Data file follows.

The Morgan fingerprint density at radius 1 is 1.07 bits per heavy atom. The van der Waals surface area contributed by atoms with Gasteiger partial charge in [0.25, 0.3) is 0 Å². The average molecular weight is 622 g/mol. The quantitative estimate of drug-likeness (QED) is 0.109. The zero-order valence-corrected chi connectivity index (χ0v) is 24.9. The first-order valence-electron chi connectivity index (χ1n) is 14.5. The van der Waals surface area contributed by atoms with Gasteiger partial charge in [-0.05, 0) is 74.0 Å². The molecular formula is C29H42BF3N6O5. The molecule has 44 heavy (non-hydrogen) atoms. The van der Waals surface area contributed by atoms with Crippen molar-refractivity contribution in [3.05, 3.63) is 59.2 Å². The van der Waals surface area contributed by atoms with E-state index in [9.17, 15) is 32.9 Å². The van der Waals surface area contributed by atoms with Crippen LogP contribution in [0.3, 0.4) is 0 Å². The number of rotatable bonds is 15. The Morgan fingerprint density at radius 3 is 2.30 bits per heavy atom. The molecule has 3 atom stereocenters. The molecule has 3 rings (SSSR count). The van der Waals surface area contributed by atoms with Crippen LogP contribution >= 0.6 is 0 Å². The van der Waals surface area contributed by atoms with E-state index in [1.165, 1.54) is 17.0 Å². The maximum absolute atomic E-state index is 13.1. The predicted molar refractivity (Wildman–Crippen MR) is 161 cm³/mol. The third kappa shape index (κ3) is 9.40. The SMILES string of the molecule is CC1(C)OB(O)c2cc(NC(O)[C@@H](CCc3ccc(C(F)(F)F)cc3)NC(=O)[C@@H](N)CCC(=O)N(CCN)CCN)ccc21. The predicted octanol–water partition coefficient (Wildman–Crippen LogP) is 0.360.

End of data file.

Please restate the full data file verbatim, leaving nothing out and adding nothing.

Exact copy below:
The Morgan fingerprint density at radius 1 is 1.07 bits per heavy atom. The van der Waals surface area contributed by atoms with Gasteiger partial charge in [0.25, 0.3) is 0 Å². The average molecular weight is 622 g/mol. The quantitative estimate of drug-likeness (QED) is 0.109. The zero-order valence-corrected chi connectivity index (χ0v) is 24.9. The first-order valence-electron chi connectivity index (χ1n) is 14.5. The van der Waals surface area contributed by atoms with Gasteiger partial charge in [-0.05, 0) is 74.0 Å². The molecular formula is C29H42BF3N6O5. The molecule has 44 heavy (non-hydrogen) atoms. The van der Waals surface area contributed by atoms with Crippen molar-refractivity contribution in [3.05, 3.63) is 59.2 Å². The van der Waals surface area contributed by atoms with E-state index in [9.17, 15) is 32.9 Å². The van der Waals surface area contributed by atoms with Crippen LogP contribution in [0.3, 0.4) is 0 Å². The number of rotatable bonds is 15. The Morgan fingerprint density at radius 3 is 2.30 bits per heavy atom. The molecule has 3 atom stereocenters. The molecule has 3 rings (SSSR count). The van der Waals surface area contributed by atoms with Crippen LogP contribution >= 0.6 is 0 Å². The van der Waals surface area contributed by atoms with E-state index in [1.165, 1.54) is 17.0 Å². The maximum absolute atomic E-state index is 13.1. The predicted molar refractivity (Wildman–Crippen MR) is 161 cm³/mol. The third kappa shape index (κ3) is 9.40. The SMILES string of the molecule is CC1(C)OB(O)c2cc(NC(O)[C@@H](CCc3ccc(C(F)(F)F)cc3)NC(=O)[C@@H](N)CCC(=O)N(CCN)CCN)ccc21. The predicted octanol–water partition coefficient (Wildman–Crippen LogP) is 0.360.